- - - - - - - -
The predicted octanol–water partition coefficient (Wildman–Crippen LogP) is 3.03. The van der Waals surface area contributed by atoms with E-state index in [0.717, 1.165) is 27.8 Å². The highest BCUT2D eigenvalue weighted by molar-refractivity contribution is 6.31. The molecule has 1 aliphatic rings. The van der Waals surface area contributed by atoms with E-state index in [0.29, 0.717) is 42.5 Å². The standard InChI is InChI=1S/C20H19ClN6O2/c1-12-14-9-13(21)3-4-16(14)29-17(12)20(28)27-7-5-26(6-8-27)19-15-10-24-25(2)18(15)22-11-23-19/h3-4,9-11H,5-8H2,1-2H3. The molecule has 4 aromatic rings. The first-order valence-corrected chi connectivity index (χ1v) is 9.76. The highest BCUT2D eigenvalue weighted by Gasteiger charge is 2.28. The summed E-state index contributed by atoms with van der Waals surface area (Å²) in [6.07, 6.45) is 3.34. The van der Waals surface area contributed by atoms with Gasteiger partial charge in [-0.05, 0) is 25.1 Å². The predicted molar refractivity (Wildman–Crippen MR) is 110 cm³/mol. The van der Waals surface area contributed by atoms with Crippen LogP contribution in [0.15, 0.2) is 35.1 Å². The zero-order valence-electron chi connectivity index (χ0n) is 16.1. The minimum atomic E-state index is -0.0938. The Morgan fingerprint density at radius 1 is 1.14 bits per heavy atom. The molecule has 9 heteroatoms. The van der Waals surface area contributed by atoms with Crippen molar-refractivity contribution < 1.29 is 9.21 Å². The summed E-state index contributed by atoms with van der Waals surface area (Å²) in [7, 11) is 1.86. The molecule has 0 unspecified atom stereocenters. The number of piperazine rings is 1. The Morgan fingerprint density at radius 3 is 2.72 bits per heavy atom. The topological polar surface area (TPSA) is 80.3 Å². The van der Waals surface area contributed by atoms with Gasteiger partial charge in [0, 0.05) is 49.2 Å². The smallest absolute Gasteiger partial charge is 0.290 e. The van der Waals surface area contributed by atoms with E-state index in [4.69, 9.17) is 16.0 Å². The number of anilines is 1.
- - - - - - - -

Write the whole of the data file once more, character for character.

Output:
The predicted octanol–water partition coefficient (Wildman–Crippen LogP) is 3.03. The van der Waals surface area contributed by atoms with E-state index in [0.717, 1.165) is 27.8 Å². The highest BCUT2D eigenvalue weighted by molar-refractivity contribution is 6.31. The molecule has 1 aliphatic rings. The van der Waals surface area contributed by atoms with E-state index in [0.29, 0.717) is 42.5 Å². The standard InChI is InChI=1S/C20H19ClN6O2/c1-12-14-9-13(21)3-4-16(14)29-17(12)20(28)27-7-5-26(6-8-27)19-15-10-24-25(2)18(15)22-11-23-19/h3-4,9-11H,5-8H2,1-2H3. The molecule has 4 aromatic rings. The first-order valence-corrected chi connectivity index (χ1v) is 9.76. The highest BCUT2D eigenvalue weighted by Gasteiger charge is 2.28. The summed E-state index contributed by atoms with van der Waals surface area (Å²) in [6.07, 6.45) is 3.34. The van der Waals surface area contributed by atoms with Gasteiger partial charge in [-0.05, 0) is 25.1 Å². The predicted molar refractivity (Wildman–Crippen MR) is 110 cm³/mol. The van der Waals surface area contributed by atoms with Crippen LogP contribution in [0.15, 0.2) is 35.1 Å². The zero-order valence-electron chi connectivity index (χ0n) is 16.1. The minimum atomic E-state index is -0.0938. The Morgan fingerprint density at radius 1 is 1.14 bits per heavy atom. The molecule has 9 heteroatoms. The van der Waals surface area contributed by atoms with Crippen molar-refractivity contribution < 1.29 is 9.21 Å². The summed E-state index contributed by atoms with van der Waals surface area (Å²) in [7, 11) is 1.86. The molecule has 0 unspecified atom stereocenters. The number of piperazine rings is 1. The Morgan fingerprint density at radius 3 is 2.72 bits per heavy atom. The topological polar surface area (TPSA) is 80.3 Å². The van der Waals surface area contributed by atoms with Gasteiger partial charge in [0, 0.05) is 49.2 Å². The smallest absolute Gasteiger partial charge is 0.290 e. The van der Waals surface area contributed by atoms with E-state index in [4.69, 9.17) is 16.0 Å². The number of anilines is 1.